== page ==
The last great challenge: understanding human brains
The human brain is a complex system, possessing more than a trillion cells many of which have more than a thousand connections. Out of this enormous complexity, patterns of cognition, emotion and behavior somehow emerge. What laws, principles and mechanisms make this possible? How does the human brain really work? What is its relation to what people do? What happens when the brain does not work, as in the many brain disorders that afflict our society? How do human brains work together?
These are the burning questions that drive research in the Human Brain and Behavior Laboratory (HBBL). Using new concepts, strategies and methods for investigating complex systems and the latest technologies for imaging the human brain, our dedicated team of researchers at HBBL is unraveling the secrets of how the human brain works and its relationship to mind and behavior. In the last 25 years at FAU we have already accomplished a lot, and are poised to achieve much more.”
– J. A. Scott Kelso
In coordination dynamics, the real-life coordination of neurons in the brain and the real-life coordinated actions of animals are cut, fundamentally, from the same dynamic cloth. Integrity is in turn preserved because it is never threatened. Psychophysical unity is undergirded at all levels by coordination dynamics.”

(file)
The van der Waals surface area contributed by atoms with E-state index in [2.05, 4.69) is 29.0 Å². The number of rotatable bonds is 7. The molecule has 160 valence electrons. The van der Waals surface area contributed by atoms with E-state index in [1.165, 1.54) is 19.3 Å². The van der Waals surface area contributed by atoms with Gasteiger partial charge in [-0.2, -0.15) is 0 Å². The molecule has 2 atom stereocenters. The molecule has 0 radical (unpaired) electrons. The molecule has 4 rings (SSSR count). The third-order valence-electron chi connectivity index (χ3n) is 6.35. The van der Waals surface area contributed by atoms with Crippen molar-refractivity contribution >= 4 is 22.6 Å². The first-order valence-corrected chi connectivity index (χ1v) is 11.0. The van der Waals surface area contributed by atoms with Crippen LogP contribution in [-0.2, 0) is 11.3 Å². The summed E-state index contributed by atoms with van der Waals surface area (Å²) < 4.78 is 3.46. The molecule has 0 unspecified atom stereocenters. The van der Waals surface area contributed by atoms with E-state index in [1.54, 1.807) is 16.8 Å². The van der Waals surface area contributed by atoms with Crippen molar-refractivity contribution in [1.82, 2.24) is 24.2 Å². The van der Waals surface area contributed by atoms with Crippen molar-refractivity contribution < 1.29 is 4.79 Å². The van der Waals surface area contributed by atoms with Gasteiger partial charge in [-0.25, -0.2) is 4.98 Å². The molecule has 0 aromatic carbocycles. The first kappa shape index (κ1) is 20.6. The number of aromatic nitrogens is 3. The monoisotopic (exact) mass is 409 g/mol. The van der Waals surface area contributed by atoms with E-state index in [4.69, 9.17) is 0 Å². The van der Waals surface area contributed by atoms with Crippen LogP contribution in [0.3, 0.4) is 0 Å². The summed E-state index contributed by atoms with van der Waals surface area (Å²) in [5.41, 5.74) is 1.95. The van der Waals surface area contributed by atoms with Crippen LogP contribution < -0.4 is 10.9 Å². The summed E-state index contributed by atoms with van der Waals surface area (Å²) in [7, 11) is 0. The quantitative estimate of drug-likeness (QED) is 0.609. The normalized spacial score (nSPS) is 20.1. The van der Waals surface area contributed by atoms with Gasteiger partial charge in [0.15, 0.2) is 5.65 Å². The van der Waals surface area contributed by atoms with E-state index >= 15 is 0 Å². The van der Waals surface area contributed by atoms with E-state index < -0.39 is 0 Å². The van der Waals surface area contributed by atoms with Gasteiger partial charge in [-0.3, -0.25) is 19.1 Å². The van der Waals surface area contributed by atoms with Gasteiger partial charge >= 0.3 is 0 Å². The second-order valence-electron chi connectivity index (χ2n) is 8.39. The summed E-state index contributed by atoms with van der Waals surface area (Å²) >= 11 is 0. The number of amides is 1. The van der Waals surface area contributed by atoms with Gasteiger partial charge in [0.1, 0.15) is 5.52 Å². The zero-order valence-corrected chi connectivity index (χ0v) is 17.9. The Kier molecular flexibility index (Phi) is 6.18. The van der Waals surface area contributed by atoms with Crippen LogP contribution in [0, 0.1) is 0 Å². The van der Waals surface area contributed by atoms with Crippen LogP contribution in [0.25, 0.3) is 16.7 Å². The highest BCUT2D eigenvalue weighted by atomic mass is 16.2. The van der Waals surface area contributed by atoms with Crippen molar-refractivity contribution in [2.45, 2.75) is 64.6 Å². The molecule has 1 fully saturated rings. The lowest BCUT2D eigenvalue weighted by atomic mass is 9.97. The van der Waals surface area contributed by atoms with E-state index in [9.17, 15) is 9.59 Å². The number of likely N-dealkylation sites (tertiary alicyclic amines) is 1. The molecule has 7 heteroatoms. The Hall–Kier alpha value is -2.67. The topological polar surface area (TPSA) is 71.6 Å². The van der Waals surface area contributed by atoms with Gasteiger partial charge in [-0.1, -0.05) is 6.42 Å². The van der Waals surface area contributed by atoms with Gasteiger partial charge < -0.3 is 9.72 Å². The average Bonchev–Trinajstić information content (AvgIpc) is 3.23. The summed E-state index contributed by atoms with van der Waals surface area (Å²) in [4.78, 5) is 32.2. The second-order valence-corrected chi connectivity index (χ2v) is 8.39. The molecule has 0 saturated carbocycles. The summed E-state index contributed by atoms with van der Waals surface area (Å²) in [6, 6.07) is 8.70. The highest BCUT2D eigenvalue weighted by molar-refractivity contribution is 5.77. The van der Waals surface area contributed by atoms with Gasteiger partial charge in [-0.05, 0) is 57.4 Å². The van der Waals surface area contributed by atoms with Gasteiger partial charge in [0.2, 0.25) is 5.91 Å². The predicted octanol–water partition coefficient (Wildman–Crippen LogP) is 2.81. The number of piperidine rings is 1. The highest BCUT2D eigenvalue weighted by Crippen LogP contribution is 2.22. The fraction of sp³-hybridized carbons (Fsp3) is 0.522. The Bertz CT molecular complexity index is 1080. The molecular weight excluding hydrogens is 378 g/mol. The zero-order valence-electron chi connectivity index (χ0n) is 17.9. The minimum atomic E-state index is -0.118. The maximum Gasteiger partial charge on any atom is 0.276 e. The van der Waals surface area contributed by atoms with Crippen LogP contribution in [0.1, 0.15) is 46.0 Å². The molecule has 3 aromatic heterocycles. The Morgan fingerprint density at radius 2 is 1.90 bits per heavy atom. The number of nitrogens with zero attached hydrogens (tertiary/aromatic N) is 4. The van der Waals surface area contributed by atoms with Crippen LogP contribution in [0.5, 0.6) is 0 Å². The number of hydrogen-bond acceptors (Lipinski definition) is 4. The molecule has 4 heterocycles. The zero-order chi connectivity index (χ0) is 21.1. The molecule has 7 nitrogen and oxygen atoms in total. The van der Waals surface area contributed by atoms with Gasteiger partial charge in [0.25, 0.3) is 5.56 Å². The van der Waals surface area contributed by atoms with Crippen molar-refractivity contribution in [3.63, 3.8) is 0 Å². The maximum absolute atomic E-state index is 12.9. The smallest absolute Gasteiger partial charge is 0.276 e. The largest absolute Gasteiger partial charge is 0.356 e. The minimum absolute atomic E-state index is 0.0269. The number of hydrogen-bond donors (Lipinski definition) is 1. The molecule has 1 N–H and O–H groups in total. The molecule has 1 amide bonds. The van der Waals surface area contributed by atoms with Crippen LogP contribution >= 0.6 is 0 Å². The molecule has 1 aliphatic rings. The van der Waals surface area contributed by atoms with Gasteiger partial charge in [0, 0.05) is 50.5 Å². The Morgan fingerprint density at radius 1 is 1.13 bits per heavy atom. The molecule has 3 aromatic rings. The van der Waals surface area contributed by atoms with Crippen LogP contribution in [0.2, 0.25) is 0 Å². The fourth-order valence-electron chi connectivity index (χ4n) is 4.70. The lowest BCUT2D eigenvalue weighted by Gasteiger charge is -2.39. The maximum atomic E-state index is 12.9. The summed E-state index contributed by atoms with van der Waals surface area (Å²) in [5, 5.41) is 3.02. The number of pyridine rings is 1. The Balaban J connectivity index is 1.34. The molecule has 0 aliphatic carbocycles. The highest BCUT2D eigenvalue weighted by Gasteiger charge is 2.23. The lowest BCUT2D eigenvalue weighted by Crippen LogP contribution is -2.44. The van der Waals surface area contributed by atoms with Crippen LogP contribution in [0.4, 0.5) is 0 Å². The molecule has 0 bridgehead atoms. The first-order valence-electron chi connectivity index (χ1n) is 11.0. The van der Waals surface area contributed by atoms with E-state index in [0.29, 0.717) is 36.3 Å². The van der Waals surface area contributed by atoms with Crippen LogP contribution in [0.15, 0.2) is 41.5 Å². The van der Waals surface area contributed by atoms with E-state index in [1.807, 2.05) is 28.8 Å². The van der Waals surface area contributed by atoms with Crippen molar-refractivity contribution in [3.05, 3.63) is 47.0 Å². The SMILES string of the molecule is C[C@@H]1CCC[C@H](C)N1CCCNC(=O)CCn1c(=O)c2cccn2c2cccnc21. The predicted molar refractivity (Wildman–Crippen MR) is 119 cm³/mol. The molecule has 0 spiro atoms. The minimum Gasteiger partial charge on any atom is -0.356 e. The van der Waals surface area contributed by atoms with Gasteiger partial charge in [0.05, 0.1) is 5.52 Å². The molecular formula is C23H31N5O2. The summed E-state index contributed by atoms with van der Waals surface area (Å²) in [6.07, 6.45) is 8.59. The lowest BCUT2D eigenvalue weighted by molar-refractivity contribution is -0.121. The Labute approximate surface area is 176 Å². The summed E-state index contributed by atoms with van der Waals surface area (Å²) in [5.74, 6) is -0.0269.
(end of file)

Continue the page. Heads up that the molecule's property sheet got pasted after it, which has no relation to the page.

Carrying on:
– Maxine Sheets-Johnstone (2004)
The hypothesis that guides our research is that it is the coordination among specialized regions of the brain that underlies human emotions and our ability to attend, perceive, think, learn, remember, decide and act. What is the nature of this coordination and how is it to be understood? To answer this question experimental data are garnered at several levels of complexity and a theoretical framework directs experimental research. We use the latest non-invasive brain imaging technologies (EEG, MEG, fMRI, PET, etc) and sophisticated behavioral analysis tools to gather information about the structure and function of the brain during real-time behavior. Our main thesis is that brain, mind and behavior are linked by virtue of sharing a common underlying coordination dynamics. Coordination dynamics seeks the laws, principles and mechanisms underlying the coordinated behavior of different kinds of components at multiple levels of description (molecules, cells, circuits, etc). It is an overarching conceptual framework that describes, explains and predicts how patterns of coordination form and change at multiple levels of brain and behavior. New research at HBBL is showing how the same principles of coordination dynamics apply also to human brains working together in social settings.